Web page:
Sunday, February 5, 2012

Federal Judge OKs Banksters' Sleazy, Illegal Conduct During F'closure Litigation Where Homeowners Fail To Immediately Raise Issues During Proceedings

In Greenbelt, Maryland, The Baltimore Sun reports:

  • A class-action lawsuit over alleged foreclosure "robo-signing" was thrown out of federal court in Greenbelt last week when a judge ruled that the plaintiffs could have raised those complaints during their foreclosure cases.


  • The class-action suit was filed after a former paralegal at the defendant Shapiro & Burson, a law firm based in Virginia that has handled many Maryland foreclosure cases in recent years, complained to regulators and prosecutors, alleging that robo-signing there was routine.

  • An attorney for Shapiro & Burson suggested that the ruling could be a blow for other suits seeking damages for alleged foreclosure misconduct. The decision by U.S. District Court Judge J. Frederick Motz said homeowners could have raised the issue during their foreclosure cases and thus are barred from bringing it up in a later suit.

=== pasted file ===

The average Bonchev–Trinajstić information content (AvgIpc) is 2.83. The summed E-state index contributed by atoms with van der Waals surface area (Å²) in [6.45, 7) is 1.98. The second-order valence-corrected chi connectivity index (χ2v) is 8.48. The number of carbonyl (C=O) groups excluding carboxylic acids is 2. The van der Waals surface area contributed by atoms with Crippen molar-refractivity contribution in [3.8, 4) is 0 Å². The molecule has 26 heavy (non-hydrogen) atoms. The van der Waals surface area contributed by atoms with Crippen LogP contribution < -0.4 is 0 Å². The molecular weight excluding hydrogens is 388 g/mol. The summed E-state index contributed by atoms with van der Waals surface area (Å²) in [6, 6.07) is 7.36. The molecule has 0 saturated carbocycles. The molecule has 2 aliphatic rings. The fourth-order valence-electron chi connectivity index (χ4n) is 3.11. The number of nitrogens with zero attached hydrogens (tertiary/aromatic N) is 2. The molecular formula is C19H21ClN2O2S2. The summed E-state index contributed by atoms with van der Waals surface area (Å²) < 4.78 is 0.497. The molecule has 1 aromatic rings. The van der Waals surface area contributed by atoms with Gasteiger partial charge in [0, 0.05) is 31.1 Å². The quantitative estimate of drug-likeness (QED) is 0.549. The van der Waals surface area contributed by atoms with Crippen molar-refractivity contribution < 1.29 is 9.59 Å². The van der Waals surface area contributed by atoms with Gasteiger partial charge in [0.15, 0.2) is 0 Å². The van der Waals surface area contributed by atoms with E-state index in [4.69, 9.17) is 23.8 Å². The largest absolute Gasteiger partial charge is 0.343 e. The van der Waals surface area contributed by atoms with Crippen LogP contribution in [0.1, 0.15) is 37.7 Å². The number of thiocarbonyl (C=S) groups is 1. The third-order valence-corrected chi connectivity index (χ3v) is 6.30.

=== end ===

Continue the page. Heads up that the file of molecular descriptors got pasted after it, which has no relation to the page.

• The law firm of JR Howell & Associates, which represented the plaintiffs, alleged in the April suit that robo-signing at Shapiro & Burson meant the firm's legal fees and other charges were "fraudulently obtained" and improperly passed on to the homeowners.

  • The homeowners argued that allegations of robo-signing at Shapiro & Burson weren't made until after their foreclosures were complete, so they couldn't have raised the issue earlier.

  • But Motz dismissed that argument in his written decision Thursday, pointing to the so-called "doctrine of claims preclusion" in Maryland law. "The fact that plaintiffs may not have been aware of the existence of their claims during the litigation of the previous action does not render the doctrine of claims preclusion from being applicable 'where the means of obtaining such knowledge existed and the knowledge could have been obtained with ordinary diligence,'" Motz wrote, citing a 1978 case.(1)

For more, see Md. 'robo-signing' case thrown out of federal court (Complaints should have been raised in the earlier foreclosure cases, judge says).

(1) Singer v. Steven Kokes, Inc., 39 Md. App. 180, 384 A. 2d 463 (1978).

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